Friday, August 30, 2013
Ottolenghi's Grape Leaf, Herb and Yogurt Pie
This may not be the prettiest Yotam Ottolenghi dish I have made in the past several months of cooking with him but it is full of the usual great flavors his recipes always seem to have. This Grape Leaf, Herb and Yogurt Pie from Plenty, makes me think of dolmas or dolmades, those tasty little grape leaves stuffed with rice and rolled. There is no rice in the pie, but the thick texture from the yogurt and rice flour make it almost seem that there is. The herbs--mint, dill, parsley and tarragon, and toasted pine nuts add layers of flavor and texture.
Ottolenghi says, "Whenever I walk into a bookshop I find myself in the cookery section within seconds; it's an urge I can't control. On a recent visit to a secondhand bookshop in Hay-on-Wye, the capital of bookshops, I came across a real treasure, Classic Turkish Cookery by Ghillie Başan, published in 1995. This book offers a fantastic introduction to one of the world's most accomplished cuisines and it is packed full of recipes you just know you must try. It is there that I came across this unusual savory cake originating from the Turkish part of Cyprus. It makes a substantial snack or a light starter."
Grape Leaf, Herb and Yogurt Pie
From Plenty by Yotam Ottolenghi
20 to 25 grape leaves (fresh or from a jar)
4 shallots, finely chopped
4 Tbsp olive oil (I used 2 Tbsp)
1 1/2 Tbsp unsalted butter, melted (I used 1 Tbsp)
1 cup Greek yogurt, plus extra to serve
2 1/2 Tbsp pine nuts, lightly toasted
1/2 Tbsp finely chopped tarragon
2 Tbsp finely chopped parsley
3 Tbsp finely chopped dill
4 Tbsp finely chopped mint
grated zest of 1 lemon
1 Tbsp lemon juice
salt and black pepper
1/2 cup rice flour
3 Tbsp dried breadcrumbs (preferably panko)
Preheat the oven to 375°F. Place the grape leaves in a shallow bowl, cover with boiling water and leave for 10 minutes. Then remove the leaves from the water and dry them well with a tea towel. Use scissors to trim off and discard the bit of hard stalk at the base of each leaf.
Sauté the shallots in 1 tablespoon of the oil for about 8 minutes, or until light brown. Leave to cool down.
Take a round and shallow ovenproof dish that is roughly 8 inches in diameter, and cover its bottom and sides with grape leaves, slightly overlapping them and allowing the leaves to hang over the rim of the dish. Mix the melted butter with 2 tablespoons of olive oil; use about two-thirds of this to generously brush the leaves lining the dish.
Mix together in a bowl the shallots, yogurt, pine nuts, chopped herbs and lemon zest and juice, and season with salt and pepper to taste. Then add the rice flour and mix well until you get a homogenous paste. Spread this paste evenly in the baking dish.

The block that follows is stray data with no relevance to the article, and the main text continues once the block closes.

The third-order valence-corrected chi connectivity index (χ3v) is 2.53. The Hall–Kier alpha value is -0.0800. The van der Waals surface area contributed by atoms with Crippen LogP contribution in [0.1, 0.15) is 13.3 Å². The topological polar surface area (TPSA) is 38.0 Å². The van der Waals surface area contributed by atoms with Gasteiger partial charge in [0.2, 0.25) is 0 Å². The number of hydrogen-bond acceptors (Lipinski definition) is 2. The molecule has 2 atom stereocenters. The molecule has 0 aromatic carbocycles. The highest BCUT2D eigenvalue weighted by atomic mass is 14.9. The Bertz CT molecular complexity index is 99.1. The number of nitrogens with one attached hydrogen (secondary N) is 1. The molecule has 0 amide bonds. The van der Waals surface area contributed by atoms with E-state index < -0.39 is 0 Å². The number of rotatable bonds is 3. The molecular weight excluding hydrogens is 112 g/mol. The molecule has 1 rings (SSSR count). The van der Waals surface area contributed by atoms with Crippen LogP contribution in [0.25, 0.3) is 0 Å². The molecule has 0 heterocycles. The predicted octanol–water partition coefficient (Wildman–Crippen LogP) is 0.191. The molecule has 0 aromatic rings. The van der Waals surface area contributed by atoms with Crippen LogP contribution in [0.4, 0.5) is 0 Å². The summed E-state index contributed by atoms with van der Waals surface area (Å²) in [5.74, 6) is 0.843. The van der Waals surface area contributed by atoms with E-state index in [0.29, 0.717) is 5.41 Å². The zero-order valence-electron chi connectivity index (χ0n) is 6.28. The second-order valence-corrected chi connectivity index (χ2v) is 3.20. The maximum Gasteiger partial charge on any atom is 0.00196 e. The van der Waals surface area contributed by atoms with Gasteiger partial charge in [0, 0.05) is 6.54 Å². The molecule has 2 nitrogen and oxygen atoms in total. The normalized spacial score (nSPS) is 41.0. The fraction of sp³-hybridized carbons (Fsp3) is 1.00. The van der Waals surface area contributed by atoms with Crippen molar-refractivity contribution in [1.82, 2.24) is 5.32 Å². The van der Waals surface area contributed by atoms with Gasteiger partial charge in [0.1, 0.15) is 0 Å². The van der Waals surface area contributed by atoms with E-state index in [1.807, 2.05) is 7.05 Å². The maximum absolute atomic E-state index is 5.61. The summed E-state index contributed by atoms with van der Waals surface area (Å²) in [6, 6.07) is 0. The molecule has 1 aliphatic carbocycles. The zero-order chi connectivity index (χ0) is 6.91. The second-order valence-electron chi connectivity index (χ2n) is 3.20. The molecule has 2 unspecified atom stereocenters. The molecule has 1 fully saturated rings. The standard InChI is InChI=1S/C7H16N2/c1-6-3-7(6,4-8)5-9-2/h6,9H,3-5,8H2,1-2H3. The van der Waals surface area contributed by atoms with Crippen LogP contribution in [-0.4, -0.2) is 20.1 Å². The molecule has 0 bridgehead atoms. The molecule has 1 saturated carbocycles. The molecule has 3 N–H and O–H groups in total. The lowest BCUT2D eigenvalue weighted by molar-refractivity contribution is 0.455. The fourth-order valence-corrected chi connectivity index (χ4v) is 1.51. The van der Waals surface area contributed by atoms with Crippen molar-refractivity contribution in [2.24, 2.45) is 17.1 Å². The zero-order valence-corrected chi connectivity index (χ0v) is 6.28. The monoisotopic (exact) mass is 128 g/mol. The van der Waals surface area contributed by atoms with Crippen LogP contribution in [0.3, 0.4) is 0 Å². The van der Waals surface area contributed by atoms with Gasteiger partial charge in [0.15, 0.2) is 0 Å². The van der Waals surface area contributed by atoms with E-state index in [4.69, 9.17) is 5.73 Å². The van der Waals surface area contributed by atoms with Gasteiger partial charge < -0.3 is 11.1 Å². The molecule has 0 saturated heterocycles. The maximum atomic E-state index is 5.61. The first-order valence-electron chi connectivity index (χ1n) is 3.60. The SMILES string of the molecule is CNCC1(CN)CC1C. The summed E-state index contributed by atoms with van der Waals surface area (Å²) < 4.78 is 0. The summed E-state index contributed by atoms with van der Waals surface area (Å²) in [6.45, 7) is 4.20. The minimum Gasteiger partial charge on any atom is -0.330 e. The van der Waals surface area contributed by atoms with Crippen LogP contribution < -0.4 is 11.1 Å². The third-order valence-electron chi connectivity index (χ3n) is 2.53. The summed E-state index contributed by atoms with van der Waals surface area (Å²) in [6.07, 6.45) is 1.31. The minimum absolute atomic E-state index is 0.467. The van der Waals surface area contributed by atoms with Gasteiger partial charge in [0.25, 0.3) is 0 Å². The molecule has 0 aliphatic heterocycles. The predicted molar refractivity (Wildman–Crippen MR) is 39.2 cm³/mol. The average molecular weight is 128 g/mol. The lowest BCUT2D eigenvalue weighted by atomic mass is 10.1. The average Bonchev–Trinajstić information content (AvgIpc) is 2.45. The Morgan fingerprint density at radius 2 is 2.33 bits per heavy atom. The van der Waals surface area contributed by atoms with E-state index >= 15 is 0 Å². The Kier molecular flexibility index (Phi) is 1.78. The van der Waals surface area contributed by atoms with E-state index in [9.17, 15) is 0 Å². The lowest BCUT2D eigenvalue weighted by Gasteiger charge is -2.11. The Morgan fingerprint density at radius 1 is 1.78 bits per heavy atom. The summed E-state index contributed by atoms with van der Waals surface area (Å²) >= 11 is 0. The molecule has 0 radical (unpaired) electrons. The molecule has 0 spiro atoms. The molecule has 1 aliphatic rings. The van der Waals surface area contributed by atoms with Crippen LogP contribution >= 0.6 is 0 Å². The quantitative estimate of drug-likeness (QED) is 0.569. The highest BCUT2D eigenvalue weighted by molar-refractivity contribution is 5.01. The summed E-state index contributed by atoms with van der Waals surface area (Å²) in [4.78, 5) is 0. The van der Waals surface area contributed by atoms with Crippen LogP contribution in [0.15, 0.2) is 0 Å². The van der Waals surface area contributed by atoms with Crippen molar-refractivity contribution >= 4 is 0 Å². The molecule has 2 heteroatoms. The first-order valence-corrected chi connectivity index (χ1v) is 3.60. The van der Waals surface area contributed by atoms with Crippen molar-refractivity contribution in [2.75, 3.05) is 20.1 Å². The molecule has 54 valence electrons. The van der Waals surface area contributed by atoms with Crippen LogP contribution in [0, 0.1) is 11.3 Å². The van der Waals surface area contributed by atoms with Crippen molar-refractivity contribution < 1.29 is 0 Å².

Fold the overhanging grape leaves back over the top of the filling so they cover the edges, then cover the filling completely with the remaining grape leaves. Brush with the rest of the butter and oil mix. Finally, scatter the breadcrumbs over the top and drizzle over the remaining 1 tablespoon olive oil.
Bake for 40 minutes, or until the leaves crisp up and the breadcrumbs turn golden brown. Remove from the oven and leave to rest for at least 10 minutes. Cut into wedges and serve warmish or at room temperature, with a dollop of fresh yogurt.
Notes/Results: I really like the flavors in this dish--some fresh, herby and tangy from the yogurt and lemon juice. I also like how the grape leaves crisp up like the little sheets of roasted nori (seaweed) that I like to nosh on. I kept the recipe mostly as written except for reducing the oil and butter. I still had plenty to baste with and I don't feel the dish suffered at all for it (and my thighs and heart suffered less!). Seasoning was a bit tricky--I didn't want it to be too salty with the jarred grape leaves so I probably slightly under-seasoned but it actually ended up working out well with the toppings. Ottolenghi recommends topping the pie with a dollop of fresh yogurt but I had some feta in the fridge that I wanted to use. With crumbled feta on top and slices of lemon to squeeze over the dish it ended up pretty perfectly seasoned--and I think more fun than the yogurt. Trickier than the salt amount was successfully cutting and serving it--definitely pull out your sharpest knife, it's a bit unwieldy and not that easy to cut through all those leaves. ;-) This recipe does take some prep with all the fine chopping, grape leaf prep, sauteing shallots, toasting nuts and assembling, but it is easy enough. I liked it warm but it tasted even better to me cold, after sitting in the fridge. Light but satisfying, I would make this again.
"Pies and Tarts!" is the theme this week at I Heart Cooking Clubs. You can check out the dishes that everyone made by going to the post and following the links.
Happy Aloha Friday and have a great Labor Day holiday weekend!